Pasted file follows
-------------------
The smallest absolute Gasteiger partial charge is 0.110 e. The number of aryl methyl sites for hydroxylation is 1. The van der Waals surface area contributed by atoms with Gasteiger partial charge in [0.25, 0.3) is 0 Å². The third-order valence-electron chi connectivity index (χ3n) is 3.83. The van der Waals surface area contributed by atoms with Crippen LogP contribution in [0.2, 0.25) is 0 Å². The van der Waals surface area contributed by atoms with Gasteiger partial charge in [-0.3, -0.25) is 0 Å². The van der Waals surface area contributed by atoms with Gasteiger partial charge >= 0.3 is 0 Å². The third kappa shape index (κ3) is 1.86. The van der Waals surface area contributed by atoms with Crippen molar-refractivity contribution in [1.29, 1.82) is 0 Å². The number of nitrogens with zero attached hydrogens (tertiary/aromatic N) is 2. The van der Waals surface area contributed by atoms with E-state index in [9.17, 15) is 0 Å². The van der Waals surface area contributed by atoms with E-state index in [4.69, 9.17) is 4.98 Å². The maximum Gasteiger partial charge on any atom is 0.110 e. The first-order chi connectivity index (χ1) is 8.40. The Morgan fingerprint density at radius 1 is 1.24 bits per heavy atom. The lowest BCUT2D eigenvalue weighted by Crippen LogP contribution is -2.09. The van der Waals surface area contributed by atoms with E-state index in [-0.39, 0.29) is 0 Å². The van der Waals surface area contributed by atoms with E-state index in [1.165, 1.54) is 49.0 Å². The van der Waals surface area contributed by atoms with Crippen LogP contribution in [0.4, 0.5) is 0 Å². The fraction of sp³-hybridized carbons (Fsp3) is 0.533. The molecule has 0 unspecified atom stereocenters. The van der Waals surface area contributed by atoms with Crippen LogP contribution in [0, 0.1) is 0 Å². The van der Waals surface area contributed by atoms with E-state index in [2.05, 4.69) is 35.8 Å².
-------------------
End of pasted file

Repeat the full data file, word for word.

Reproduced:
The smallest absolute Gasteiger partial charge is 0.110 e. The number of aryl methyl sites for hydroxylation is 1. The van der Waals surface area contributed by atoms with Gasteiger partial charge in [0.25, 0.3) is 0 Å². The third-order valence-electron chi connectivity index (χ3n) is 3.83. The van der Waals surface area contributed by atoms with Crippen LogP contribution in [0.2, 0.25) is 0 Å². The van der Waals surface area contributed by atoms with Gasteiger partial charge in [-0.3, -0.25) is 0 Å². The van der Waals surface area contributed by atoms with Gasteiger partial charge >= 0.3 is 0 Å². The third kappa shape index (κ3) is 1.86. The van der Waals surface area contributed by atoms with Crippen molar-refractivity contribution in [1.29, 1.82) is 0 Å². The number of nitrogens with zero attached hydrogens (tertiary/aromatic N) is 2. The van der Waals surface area contributed by atoms with E-state index in [9.17, 15) is 0 Å². The van der Waals surface area contributed by atoms with E-state index in [4.69, 9.17) is 4.98 Å². The maximum Gasteiger partial charge on any atom is 0.110 e. The first-order chi connectivity index (χ1) is 8.40. The Morgan fingerprint density at radius 1 is 1.24 bits per heavy atom. The lowest BCUT2D eigenvalue weighted by Crippen LogP contribution is -2.09. The van der Waals surface area contributed by atoms with E-state index in [-0.39, 0.29) is 0 Å². The van der Waals surface area contributed by atoms with E-state index in [1.165, 1.54) is 49.0 Å². The van der Waals surface area contributed by atoms with Crippen LogP contribution in [0.4, 0.5) is 0 Å². The fraction of sp³-hybridized carbons (Fsp3) is 0.533. The molecule has 0 unspecified atom stereocenters. The van der Waals surface area contributed by atoms with Crippen LogP contribution in [0, 0.1) is 0 Å². The van der Waals surface area contributed by atoms with E-state index in [2.05, 4.69) is 35.8 Å².